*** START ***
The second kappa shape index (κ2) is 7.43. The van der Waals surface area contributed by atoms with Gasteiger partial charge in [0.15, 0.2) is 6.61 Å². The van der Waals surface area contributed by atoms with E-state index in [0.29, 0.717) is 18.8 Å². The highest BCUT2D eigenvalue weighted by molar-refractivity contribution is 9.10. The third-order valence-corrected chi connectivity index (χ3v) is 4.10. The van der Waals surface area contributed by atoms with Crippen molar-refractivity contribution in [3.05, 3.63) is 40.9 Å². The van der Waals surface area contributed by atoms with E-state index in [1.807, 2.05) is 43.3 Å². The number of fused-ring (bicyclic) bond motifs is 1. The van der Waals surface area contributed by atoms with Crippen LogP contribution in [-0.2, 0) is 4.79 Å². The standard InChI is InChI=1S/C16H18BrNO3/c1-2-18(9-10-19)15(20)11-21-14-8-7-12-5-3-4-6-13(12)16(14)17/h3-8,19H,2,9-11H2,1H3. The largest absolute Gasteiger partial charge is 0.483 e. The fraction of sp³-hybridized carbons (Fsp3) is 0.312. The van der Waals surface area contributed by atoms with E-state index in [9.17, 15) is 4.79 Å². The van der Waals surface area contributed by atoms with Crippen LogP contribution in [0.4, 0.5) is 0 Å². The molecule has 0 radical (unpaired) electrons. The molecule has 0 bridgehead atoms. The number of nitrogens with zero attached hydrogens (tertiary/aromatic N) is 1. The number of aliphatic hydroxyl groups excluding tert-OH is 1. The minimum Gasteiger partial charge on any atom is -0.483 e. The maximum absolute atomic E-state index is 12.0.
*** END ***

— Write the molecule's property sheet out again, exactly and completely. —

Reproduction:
The second kappa shape index (κ2) is 7.43. The van der Waals surface area contributed by atoms with Gasteiger partial charge in [0.15, 0.2) is 6.61 Å². The van der Waals surface area contributed by atoms with E-state index in [0.29, 0.717) is 18.8 Å². The highest BCUT2D eigenvalue weighted by molar-refractivity contribution is 9.10. The third-order valence-corrected chi connectivity index (χ3v) is 4.10. The van der Waals surface area contributed by atoms with Crippen molar-refractivity contribution in [3.05, 3.63) is 40.9 Å². The van der Waals surface area contributed by atoms with E-state index in [1.807, 2.05) is 43.3 Å². The number of fused-ring (bicyclic) bond motifs is 1. The van der Waals surface area contributed by atoms with Crippen LogP contribution in [-0.2, 0) is 4.79 Å². The standard InChI is InChI=1S/C16H18BrNO3/c1-2-18(9-10-19)15(20)11-21-14-8-7-12-5-3-4-6-13(12)16(14)17/h3-8,19H,2,9-11H2,1H3. The largest absolute Gasteiger partial charge is 0.483 e. The fraction of sp³-hybridized carbons (Fsp3) is 0.312. The van der Waals surface area contributed by atoms with E-state index in [9.17, 15) is 4.79 Å². The van der Waals surface area contributed by atoms with Crippen LogP contribution in [0.4, 0.5) is 0 Å². The molecule has 0 radical (unpaired) electrons. The molecule has 0 bridgehead atoms. The number of nitrogens with zero attached hydrogens (tertiary/aromatic N) is 1. The number of aliphatic hydroxyl groups excluding tert-OH is 1. The minimum Gasteiger partial charge on any atom is -0.483 e. The maximum absolute atomic E-state index is 12.0.